Local law enforcement are sending their collective condolences to Dallas, where snipers ambushed and killed five officers Thursday night.
The Erie County Sheriff's Office issued the following statement:
"The men and women of the Erie County Sheriff's Office are shocked by the assassination of 5 of our law enforcement brothers and the wounding of 6 others. Our agency stands with Dallas Police Department as it fights through its sorrow to investigate the killing of 5 of their own and continue its hunt for these killers.
"Today, and for the coming days, the Erie County Sheriff's Office, along with all our law enforcement brothers and sisters throughout this nation, will mourn these dedicates public servants and remember their service to the community of Dallas."
New York State Police also posted the following to its social media:
"Our thoughts and prayers are with the men and women of the Dallas Police Department and Dallas Area Rapid Transit Police and the families and friends of the fallen officers and those injured."
Buffalo Police also expressed their solidarity with their fellow officers, saying, "Our thoughts are with the Dallas Police Department."
Buffalo Chief of Detectives Dennis Richards says police officers are human, but they must be well-trained to handle situations well. Richards spoke Thursday in the wake of the national shootings earlier this week of two black men, Alton Sterling and Philando Castile, by two white officers.
"The job still entails an awful lot of human interaction, being able to read people and to talk to people, treat people, often, with kindness," said Richards, following a news conference to announce funding to combat gun crime in the city.
Richards cites an incident last month with a .45 automatic pressed into the chest of an officer. The man with the gun didn't realize the weapon had a safety that was on which kept it from firing.
"Fortunately for the officer involved and the other two officers who ended up taking the man into custody, everything worked out. But, again, you can imagine the consequences the other way. That officer could have been shot or far worse. That individual could have been shot. Justifiable use of force? Sure. But, in this climate today, unfortunately, too many things are being tried in the court of public opinion," Richards said.
Buffalo Police Commissioner Daniel Derenda says his staff learns from what happens in other departments and changes with events.
"Training is always updated. There's always new initiatives, new techniques, so we stay on top of them. We believe our officers are well-trained and we're always looking to do a better job tomorrow than we did today," Derenda said.
Mayor Byron Brown says the department has zero tolerance for officers who misbehave.
U.S. Attorney William Hochul says there are tens of thousands of interactions between officers and civilians and in his years in office, only 12 officers in his 17 counties have been charged with misusing their badges. At the same time, Hochul says officers are at risk on every shift, even for a routine traffic stop.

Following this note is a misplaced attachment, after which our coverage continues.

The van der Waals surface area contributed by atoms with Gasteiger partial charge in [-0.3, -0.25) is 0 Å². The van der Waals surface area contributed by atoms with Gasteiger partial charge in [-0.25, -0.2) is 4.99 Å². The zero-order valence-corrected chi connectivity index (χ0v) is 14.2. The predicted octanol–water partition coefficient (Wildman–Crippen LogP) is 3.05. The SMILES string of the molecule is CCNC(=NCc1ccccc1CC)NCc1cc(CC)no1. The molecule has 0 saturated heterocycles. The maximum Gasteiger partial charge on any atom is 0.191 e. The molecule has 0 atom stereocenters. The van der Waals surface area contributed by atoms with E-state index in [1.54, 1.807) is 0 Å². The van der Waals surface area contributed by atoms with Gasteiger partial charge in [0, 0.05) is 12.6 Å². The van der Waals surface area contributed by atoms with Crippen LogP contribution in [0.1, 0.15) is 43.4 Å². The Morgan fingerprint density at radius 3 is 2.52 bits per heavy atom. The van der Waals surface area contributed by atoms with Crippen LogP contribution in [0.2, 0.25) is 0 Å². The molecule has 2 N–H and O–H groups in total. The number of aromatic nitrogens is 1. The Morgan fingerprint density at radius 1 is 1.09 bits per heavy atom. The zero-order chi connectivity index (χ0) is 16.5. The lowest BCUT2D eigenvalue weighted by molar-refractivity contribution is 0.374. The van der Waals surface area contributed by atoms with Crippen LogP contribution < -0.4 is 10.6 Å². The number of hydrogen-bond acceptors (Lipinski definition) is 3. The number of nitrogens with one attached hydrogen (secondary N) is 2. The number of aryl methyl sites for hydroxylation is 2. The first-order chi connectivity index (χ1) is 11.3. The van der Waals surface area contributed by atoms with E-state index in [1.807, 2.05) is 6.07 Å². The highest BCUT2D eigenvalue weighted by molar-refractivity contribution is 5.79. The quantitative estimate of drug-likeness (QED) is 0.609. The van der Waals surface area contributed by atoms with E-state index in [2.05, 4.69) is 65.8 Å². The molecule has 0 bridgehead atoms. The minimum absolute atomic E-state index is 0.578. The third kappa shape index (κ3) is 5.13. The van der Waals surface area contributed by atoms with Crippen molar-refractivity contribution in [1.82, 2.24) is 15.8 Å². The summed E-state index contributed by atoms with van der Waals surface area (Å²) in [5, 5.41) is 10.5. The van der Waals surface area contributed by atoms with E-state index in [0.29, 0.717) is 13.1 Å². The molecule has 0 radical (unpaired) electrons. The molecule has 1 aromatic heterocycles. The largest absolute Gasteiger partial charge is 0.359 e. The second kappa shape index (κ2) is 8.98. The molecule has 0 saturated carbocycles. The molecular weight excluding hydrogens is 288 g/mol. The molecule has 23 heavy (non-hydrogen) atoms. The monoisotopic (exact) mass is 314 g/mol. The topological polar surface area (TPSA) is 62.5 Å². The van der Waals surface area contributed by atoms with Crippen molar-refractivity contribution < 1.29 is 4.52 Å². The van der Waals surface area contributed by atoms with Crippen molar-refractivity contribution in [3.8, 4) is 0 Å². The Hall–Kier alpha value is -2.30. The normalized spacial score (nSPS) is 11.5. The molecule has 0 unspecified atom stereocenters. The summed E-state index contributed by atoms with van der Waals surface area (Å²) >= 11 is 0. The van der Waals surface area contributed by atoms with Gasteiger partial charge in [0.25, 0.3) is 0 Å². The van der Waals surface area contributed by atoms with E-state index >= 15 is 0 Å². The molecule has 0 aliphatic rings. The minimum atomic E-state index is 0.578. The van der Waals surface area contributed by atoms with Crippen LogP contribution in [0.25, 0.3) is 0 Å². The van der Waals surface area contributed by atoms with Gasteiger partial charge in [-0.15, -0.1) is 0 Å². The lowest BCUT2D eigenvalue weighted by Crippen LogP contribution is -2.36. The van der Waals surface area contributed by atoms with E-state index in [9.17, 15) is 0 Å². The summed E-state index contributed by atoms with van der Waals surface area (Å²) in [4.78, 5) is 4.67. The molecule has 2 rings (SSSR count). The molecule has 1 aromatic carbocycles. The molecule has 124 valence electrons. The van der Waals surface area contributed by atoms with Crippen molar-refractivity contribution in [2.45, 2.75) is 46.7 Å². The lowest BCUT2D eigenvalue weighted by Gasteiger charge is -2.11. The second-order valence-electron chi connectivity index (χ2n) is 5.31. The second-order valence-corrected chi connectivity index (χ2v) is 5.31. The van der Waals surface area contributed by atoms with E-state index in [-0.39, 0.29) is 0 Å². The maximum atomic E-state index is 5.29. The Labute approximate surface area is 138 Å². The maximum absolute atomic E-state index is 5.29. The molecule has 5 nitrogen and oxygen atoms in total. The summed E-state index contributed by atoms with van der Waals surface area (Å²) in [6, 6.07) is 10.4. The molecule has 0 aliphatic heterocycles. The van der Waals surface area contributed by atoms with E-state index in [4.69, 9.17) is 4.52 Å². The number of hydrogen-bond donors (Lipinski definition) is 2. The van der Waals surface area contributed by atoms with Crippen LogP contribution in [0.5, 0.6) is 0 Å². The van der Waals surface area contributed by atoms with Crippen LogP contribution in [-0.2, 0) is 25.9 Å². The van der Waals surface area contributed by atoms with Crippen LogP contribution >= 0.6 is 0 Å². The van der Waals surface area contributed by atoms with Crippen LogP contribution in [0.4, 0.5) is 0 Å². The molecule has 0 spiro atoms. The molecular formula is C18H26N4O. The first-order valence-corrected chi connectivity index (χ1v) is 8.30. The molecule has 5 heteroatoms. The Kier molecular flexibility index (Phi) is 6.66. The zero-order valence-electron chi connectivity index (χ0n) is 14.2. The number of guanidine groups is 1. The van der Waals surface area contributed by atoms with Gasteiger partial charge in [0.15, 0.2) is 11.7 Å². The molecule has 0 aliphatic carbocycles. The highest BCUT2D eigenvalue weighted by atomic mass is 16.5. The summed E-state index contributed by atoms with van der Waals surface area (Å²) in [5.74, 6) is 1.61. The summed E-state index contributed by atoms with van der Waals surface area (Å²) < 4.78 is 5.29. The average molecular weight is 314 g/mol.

"These officers are at risk and there's no wonder when, unfortunately, you hear about these episodes because of the prevalence of guns and apparently the willingness of some people in the community to use them. So, the fact that police officers continue to do their jobs, day in and day, out at such a high level is just a testament to how good they really are," Hochul said.
Hochul says his office will go after officers who break the law and works with district attorneys' offices on prosecutions.
Attorney General Eric Schneiderman said the public "cannot, and must not, tolerate cold-blooded shootings of any kind, whether it's against innocent civilians, or the men and women in uniform who courageously defend our right as Americans to peacefully protest. I encourage all Americans to turn these tragedies into calls for peace, not hate, and to use their voice to change the unacceptable and deeply dangerous status quo."
Congressman Brian Higgins (Buffalo-D) called for the killings to inspire "unity and action. Families and communities are grieving. We as a country grieve with them because we know in our minds and feel in our hearts that this nation, the United States of America, is so much better than the horrifying events we’ve witnessed in recent days, weeks and months. The violent attacks on police officers in Dallas last evening only serve to underscore our country's need to change the tone and tenor of public and private discourse to one of tolerance and acceptance. Law abiding citizens should not be made to feel threatened by authorities and police should not come under fire by weapons of war."
Wayne LaPierre, Executive Vice President and CEO of the National Rifle Association of America, issued the following statement:
"On behalf of the more than five million members of the National Rifle Association, and especially on behalf of our members from the law enforcement community, I want to express the deep anguish all of us feel for the heroic Dallas law enforcement officers who were killed and wounded, as well as to those who so bravely ran toward danger to defend the city and the people of Dallas. With heavy hearts, NRA members honor their heroism and offer our deepest condolences to all of their families."